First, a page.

Despite its current economic challenges, Government remains committed to its obligations as a financial contributor to CARICOM institutions.

Prime Minister Freundel Stuart gave this assurance last evening, while urging the institutions to be prudent in their spending.

He was at the time delivering the feature address at the official opening of the new Caribbean Examination Council???s (CXC) Headquarters at Prince Road, Pine Plantation Road, St. Michael.

Mr. Stuart said Barbados considered it important not only to pay its assessed contributions to the CARICOM Secretariat, but participate actively in the many areas of functional cooperation. He pointed out that in addition to CXC, Barbados hosted several other CARICOM agencies and associate agencies.

???When Barbados provides the headquarters for a CARICOM institution, it assumes payment of the rental and related charges. In 2014, Barbados paid approximately BDS$20 million in total contributions to CARICOM institutions, which included an amount of approximately $6.6 million for CARICOM agencies based in Barbados, some 13 in number. Of this sum, the largest amount was related to CXC which was $1.8 million, including rent,??? the Prime Minister disclosed.

He stressed that Barbados has been making an effort in the interest of regional integration in all areas of functional cooperation and particularly in education.

???When, therefore, Barbados??? commitment to CARICOM is questioned, as happens from time to time, examples like this spanking new CXC building and Barbados??? support for CXC overall must be given appropriate prominence,??? he declared.

Mr. Stuart noted that Barbados has always placed a high priority on education, because its main resource is human capital. He said Government pays the entry fee and subject or unit fees for the Caribbean Secondary Examination Certificate and the Caribbean Advanced Proficiency Examination for each public school student, and disclosed that BDS $1.5 million was spent last year.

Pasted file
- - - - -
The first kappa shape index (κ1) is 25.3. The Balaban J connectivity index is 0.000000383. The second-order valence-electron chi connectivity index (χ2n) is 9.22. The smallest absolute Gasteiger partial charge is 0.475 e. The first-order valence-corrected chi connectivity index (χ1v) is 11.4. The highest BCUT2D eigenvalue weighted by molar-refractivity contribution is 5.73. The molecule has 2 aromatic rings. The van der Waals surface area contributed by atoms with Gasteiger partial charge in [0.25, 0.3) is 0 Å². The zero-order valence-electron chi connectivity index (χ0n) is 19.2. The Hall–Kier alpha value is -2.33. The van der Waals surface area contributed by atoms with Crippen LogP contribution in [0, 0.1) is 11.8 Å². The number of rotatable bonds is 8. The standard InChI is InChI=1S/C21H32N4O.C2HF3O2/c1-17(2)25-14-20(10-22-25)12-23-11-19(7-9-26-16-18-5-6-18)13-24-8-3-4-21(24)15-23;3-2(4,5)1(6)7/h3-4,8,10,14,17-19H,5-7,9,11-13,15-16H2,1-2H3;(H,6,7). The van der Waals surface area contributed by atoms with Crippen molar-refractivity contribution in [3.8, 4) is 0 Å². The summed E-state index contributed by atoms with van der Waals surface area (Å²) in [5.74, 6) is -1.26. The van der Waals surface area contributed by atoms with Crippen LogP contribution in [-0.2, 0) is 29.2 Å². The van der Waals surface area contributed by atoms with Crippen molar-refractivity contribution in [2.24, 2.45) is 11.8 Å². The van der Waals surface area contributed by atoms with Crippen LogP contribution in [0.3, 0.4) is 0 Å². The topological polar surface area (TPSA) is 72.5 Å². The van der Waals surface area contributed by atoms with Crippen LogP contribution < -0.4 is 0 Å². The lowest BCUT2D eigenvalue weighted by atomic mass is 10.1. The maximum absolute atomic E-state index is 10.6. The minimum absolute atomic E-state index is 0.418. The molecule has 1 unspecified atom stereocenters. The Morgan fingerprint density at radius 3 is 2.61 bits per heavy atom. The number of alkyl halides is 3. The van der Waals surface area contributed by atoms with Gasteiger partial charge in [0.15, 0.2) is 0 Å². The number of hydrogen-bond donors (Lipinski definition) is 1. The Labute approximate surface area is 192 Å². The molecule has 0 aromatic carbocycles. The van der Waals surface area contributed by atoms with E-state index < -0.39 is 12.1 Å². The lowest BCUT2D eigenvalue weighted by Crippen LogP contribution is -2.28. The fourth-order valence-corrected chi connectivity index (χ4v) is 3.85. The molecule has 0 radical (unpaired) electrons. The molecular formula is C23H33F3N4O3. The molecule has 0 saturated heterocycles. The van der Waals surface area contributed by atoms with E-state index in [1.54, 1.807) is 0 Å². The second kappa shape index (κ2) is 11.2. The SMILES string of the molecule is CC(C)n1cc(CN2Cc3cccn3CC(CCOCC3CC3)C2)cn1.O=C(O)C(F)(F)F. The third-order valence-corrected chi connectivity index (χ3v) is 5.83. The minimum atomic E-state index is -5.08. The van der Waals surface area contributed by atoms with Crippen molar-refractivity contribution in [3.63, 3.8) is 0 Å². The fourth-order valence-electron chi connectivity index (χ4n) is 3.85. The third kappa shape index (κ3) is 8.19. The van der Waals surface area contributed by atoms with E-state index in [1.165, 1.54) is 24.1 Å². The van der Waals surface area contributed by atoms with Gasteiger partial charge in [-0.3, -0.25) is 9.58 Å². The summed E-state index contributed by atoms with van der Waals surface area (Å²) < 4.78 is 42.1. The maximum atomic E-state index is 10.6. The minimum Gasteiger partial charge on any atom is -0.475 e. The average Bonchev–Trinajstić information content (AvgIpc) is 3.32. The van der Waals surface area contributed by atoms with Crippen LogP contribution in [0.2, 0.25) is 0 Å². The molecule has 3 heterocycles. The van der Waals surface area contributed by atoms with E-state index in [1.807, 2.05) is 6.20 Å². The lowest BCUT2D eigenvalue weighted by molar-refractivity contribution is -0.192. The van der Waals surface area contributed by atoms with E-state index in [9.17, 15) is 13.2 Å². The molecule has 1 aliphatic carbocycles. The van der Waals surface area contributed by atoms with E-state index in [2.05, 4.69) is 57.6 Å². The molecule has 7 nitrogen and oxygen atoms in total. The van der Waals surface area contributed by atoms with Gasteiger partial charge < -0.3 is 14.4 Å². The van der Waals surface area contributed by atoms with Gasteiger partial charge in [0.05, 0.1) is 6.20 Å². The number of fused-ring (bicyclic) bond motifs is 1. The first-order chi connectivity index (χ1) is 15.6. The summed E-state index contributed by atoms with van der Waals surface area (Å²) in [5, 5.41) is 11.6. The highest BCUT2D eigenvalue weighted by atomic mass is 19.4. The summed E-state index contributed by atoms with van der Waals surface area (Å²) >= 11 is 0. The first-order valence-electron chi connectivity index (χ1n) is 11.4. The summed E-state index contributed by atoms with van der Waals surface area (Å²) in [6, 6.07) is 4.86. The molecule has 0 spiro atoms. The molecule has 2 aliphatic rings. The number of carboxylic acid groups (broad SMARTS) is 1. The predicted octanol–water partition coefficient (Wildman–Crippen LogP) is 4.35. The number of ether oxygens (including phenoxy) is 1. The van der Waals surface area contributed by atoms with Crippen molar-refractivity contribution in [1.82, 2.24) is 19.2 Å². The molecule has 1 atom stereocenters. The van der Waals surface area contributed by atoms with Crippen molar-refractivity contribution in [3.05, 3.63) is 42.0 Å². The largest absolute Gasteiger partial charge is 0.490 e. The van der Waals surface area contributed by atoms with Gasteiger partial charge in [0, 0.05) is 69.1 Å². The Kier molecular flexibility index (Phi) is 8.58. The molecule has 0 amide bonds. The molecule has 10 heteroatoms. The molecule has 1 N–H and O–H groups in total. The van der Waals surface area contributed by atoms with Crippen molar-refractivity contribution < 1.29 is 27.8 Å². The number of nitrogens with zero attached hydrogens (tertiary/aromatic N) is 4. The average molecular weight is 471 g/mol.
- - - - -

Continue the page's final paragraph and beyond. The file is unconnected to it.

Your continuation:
He said that in the early days of CXC, there were many negative perceptions by naysayers who doomed it to failure. However, he continued, the institution persevered in the face of challenges, to the recognition of its certificates from both regional and international tertiary level institutions.

???The fact that the Caribbean Examinations Council has stood the test of time, persisting in the face of myriad and sometimes daunting challenges, is testimony to the vision and resilience of our region, reflected through successive Heads of Governments, Ministers of Education, the management and staff of the Council, teaching professionals and the people themselves,??? he suggested.

According to him, the Council???s assessments had gained international recognition and could compete with examinations offered anywhere else in the world.

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